Regardless of their size, many Small Businesses still need to meet strict compliance regulations, such as PCI and Data Protection Act regulations. In addition to any special requirements, there are a few security technologies every small business should have in place. Here are our four small business security must-haves.
1. Firewall. It sounds passé, but firewalls are still the de facto solution for minimum security. Small businesses are no exception. I frequently hear vendors trying to coax SMB owners into boxes bigger than they need, with full redundancy and multiple licensing levels. As expected, most small organizations will balk at the £20K-plus price tags that hang off these shiny new boxes. The truth is, for bandwidths typical in small businesses (let’s say connections up to 10Mbps), a small ASIC-based firewall even with gateway services (such as gateway anti-virus, anti-spyware, IDS or IPS) can be found for just a few hundred pounds. Even if it’s not tweaked to perfection, some firewall is better than none. And no organization should rely on their Internet provider for this security.
2. Client anti-virus. Whether your small office is three people or a hundred, client AV is a must-have. Depending on the number of users, an organization may opt for boxed consumer licenses and manual management, or a centrally-managed AV solution. All mainstream AV vendors will have both options available, but the licenses may not be upgradeable or transferable. Meaning, if you buy AV in boxes at Currys or PC World, you probably can’t turn those into centrally managed client licenses if your needs grow or change. Take the time to do a little research and you’ll be pleasantly surprised at the affordable licensing structure of centrally managed AV.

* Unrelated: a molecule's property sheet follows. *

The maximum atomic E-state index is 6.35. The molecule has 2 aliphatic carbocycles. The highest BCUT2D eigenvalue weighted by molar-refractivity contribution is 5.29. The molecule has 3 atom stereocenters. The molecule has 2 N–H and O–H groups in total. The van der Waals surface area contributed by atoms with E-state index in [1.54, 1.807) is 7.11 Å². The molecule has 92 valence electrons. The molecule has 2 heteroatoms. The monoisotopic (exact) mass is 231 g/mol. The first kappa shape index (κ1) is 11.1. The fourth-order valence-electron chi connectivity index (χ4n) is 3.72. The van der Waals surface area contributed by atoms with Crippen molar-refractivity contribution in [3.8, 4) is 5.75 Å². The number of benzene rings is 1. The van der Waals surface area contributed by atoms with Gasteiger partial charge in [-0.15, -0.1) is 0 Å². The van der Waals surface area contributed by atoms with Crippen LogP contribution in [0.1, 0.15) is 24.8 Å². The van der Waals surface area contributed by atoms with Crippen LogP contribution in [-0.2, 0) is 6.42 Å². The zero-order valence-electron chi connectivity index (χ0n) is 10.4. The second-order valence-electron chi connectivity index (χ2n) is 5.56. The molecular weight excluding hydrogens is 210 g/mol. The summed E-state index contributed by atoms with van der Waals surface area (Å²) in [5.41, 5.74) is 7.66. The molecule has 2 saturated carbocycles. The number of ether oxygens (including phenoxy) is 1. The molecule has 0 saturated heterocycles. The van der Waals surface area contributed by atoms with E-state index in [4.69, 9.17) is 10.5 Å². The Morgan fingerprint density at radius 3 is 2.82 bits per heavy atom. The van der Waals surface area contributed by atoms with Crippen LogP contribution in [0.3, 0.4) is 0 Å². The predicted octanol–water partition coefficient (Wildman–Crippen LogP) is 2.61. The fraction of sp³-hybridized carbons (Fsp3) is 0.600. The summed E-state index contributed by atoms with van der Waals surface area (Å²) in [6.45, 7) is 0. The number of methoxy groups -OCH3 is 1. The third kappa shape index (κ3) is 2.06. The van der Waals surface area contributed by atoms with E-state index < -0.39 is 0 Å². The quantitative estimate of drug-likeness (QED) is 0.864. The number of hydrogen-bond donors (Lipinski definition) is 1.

3. Password management tool. These are great little tools and they’re an easy and inexpensive solution for small offices that aren’t using single sign-on or authenticating to a directory (such as Active Directory) for management. These tools allow a team or entire company to post, update, and share key passwords used in the organization. They can contain login info for bank accounts, the server admin account, email management or CLI logon for switches. They reduce the use of default passwords and re-use of shared passwords while making it easier to incorporate complexity into all credentials.
4. Backups. We can’t overemphasise the importance of a good backup and disaster recovery plan. You don’t have to have a fully-executed DR methodology, but if your small business currently has no backups, we urge you to start here as your next step in securing your business. From experience, we can say you never know when there will be a fire, a flood, or a disgruntled employee who decides to wreak havoc before leaving. Even if you’re not taking backups of all the computers, identify your key data — such as accounting records, customer data, and anything critical to operating your business such as emails, website content, intellectual property and marketing materials or graphics — and back it up. Look for software-based backups that can take regular snapshots of servers or storage, or consider a hosted online backup solution.
The first step is to keep backups locally. The next progression is to also find a remote site or hosted solution in case your location experiences a disaster or even theft.
Call Rustyice Solutions today for a no obligation discussion with one of our small business security specialists to examine how your own business shapes up.